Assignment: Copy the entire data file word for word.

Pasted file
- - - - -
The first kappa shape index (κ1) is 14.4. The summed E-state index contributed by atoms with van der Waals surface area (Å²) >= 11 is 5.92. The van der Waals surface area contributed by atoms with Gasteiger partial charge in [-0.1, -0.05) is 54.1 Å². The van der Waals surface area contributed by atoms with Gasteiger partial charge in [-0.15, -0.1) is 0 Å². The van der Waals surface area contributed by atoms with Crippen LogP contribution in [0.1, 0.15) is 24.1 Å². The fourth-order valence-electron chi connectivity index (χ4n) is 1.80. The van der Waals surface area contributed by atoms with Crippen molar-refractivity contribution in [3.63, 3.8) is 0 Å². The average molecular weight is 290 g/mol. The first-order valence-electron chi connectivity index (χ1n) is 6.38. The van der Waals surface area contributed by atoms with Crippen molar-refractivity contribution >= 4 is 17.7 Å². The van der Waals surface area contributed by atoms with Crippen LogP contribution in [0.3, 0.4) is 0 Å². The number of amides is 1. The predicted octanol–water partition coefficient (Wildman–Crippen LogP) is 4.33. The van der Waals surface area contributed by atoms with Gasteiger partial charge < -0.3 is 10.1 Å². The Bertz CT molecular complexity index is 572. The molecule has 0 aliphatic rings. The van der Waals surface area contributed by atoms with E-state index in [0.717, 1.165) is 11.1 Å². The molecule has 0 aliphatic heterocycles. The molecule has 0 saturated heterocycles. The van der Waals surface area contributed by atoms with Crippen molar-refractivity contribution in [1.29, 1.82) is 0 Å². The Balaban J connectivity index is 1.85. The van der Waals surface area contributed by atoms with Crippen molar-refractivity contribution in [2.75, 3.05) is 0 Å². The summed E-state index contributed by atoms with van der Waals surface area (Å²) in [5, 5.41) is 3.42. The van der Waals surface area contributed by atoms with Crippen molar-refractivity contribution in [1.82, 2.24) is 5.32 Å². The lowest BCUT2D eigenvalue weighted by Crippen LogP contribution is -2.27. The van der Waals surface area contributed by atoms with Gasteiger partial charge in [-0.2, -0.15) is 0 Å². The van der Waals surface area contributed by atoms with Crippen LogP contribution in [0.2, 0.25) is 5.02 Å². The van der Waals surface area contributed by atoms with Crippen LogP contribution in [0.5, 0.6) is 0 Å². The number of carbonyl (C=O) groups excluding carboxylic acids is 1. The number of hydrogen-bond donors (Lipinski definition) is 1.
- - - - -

The first kappa shape index (κ1) is 14.4. The summed E-state index contributed by atoms with van der Waals surface area (Å²) >= 11 is 5.92. The van der Waals surface area contributed by atoms with Gasteiger partial charge in [-0.1, -0.05) is 54.1 Å². The van der Waals surface area contributed by atoms with Gasteiger partial charge in [-0.15, -0.1) is 0 Å². The van der Waals surface area contributed by atoms with Crippen LogP contribution in [0.1, 0.15) is 24.1 Å². The fourth-order valence-electron chi connectivity index (χ4n) is 1.80. The van der Waals surface area contributed by atoms with Crippen molar-refractivity contribution in [3.63, 3.8) is 0 Å². The average molecular weight is 290 g/mol. The first-order valence-electron chi connectivity index (χ1n) is 6.38. The van der Waals surface area contributed by atoms with Crippen molar-refractivity contribution >= 4 is 17.7 Å². The van der Waals surface area contributed by atoms with Crippen LogP contribution in [0.3, 0.4) is 0 Å². The number of amides is 1. The predicted octanol–water partition coefficient (Wildman–Crippen LogP) is 4.33. The van der Waals surface area contributed by atoms with Gasteiger partial charge < -0.3 is 10.1 Å². The Bertz CT molecular complexity index is 572. The molecule has 0 aliphatic rings. The van der Waals surface area contributed by atoms with E-state index in [0.717, 1.165) is 11.1 Å². The molecule has 0 aliphatic heterocycles. The molecule has 0 saturated heterocycles. The van der Waals surface area contributed by atoms with Crippen molar-refractivity contribution in [1.29, 1.82) is 0 Å². The Balaban J connectivity index is 1.85. The van der Waals surface area contributed by atoms with Crippen molar-refractivity contribution in [2.75, 3.05) is 0 Å². The summed E-state index contributed by atoms with van der Waals surface area (Å²) in [5, 5.41) is 3.42. The van der Waals surface area contributed by atoms with Crippen molar-refractivity contribution in [1.82, 2.24) is 5.32 Å². The lowest BCUT2D eigenvalue weighted by Crippen LogP contribution is -2.27. The van der Waals surface area contributed by atoms with Gasteiger partial charge in [-0.2, -0.15) is 0 Å². The van der Waals surface area contributed by atoms with Crippen LogP contribution in [0.2, 0.25) is 5.02 Å². The van der Waals surface area contributed by atoms with Crippen LogP contribution in [0.5, 0.6) is 0 Å². The number of carbonyl (C=O) groups excluding carboxylic acids is 1. The number of hydrogen-bond donors (Lipinski definition) is 1.